Background:: Although dysplasia is thought to be the precursor lesion in the development of colitis‐associated colorectal cancer (CRC), a significant proportion of patients with ulcerative colitis (UC) and low‐grade (LGD) or indefinite (IND) dysplasia remain cancer‐free during endoscopic follow‐up. There is a need for biomarkers that predict neoplastic progression. We studied the value of a series of immunohistochemical markers in UC patients with flat LGD or IND with regard to neoplastic progression.
Methods:: Tissue samples were collected from 12 UC patients (six flat LGD, six IND) without progression and from 10 UC patients (eight flat LGD, two IND) with documented progression to HGD and/or CRC during a median of 25 and 23 months of colonoscopic follow‐up, respectively. Immunohistochemistry using monoclonal antibodies was performed for p53, CD44, Ki67, AMACR, β‐catenin, cyclin D1, p21, and ALDH. Positive and negative staining patterns were compared for progression to advanced neoplasia.
Results:: When patients showed coexpression of p53 and AMACR, 6/7 patients (86%) developed advanced neoplasia, compared to 4/15 patients (27%) without p53/AMACR coexpression (P = 0.02). Patients with p53/AMACR coexpression developed advanced neoplasia in a time period of 19 months (median, range 1–101) compared to 80 months (median, range 8–169) in patients without p53/AMACR coexpression (P = 0.14). Interestingly, in three patients with progression and previous dysplasia‐negative biopsies, two out of three biopsies were p53‐positive a median of 12 months (range 10–14) before the LGD/IND diagnosis.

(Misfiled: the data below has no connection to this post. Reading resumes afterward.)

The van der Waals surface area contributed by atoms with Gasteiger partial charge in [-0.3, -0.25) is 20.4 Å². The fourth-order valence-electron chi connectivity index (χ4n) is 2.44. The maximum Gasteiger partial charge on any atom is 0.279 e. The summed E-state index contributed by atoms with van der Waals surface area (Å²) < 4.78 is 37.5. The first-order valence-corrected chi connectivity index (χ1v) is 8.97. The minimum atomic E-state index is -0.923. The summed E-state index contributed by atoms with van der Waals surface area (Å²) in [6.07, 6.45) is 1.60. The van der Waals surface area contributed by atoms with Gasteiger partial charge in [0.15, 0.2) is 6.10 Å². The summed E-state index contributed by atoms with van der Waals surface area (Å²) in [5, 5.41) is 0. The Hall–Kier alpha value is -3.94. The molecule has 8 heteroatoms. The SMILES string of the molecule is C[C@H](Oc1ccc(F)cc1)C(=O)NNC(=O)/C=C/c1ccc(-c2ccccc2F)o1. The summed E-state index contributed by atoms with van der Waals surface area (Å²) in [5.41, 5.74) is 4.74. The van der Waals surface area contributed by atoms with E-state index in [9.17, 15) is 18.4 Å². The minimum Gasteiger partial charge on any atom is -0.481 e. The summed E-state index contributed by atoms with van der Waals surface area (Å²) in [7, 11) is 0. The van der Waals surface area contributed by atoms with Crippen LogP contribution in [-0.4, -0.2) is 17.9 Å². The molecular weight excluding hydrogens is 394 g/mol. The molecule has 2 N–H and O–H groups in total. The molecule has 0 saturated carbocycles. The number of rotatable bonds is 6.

Conclusions:: This study suggests a role for p53/AMACR coexpression as a potential marker of neoplastic progression in patients with UC. (Inflamm Bowel Dis 2012;)
1 University Medical Center Utrecht, Department of Gastroenterology and Hepatology, Utrecht, The Netherlands
2 University Medical Center Utrecht, Department of Pathology, Utrecht, The Netherlands
3 Academic Medical Center Amsterdam, Department of Pathology, Amsterdam, The Netherlands
* University Medical Center Utrecht, Department of Gastroenterology and Hepatology, PO Box 85500, 3508 GA Utrecht, The Netherlands
Received 9 March 2011; Accepted 9 March 2011
Published online 20 April 2011 in Wiley Online Library (wileyonlinelibrary.com).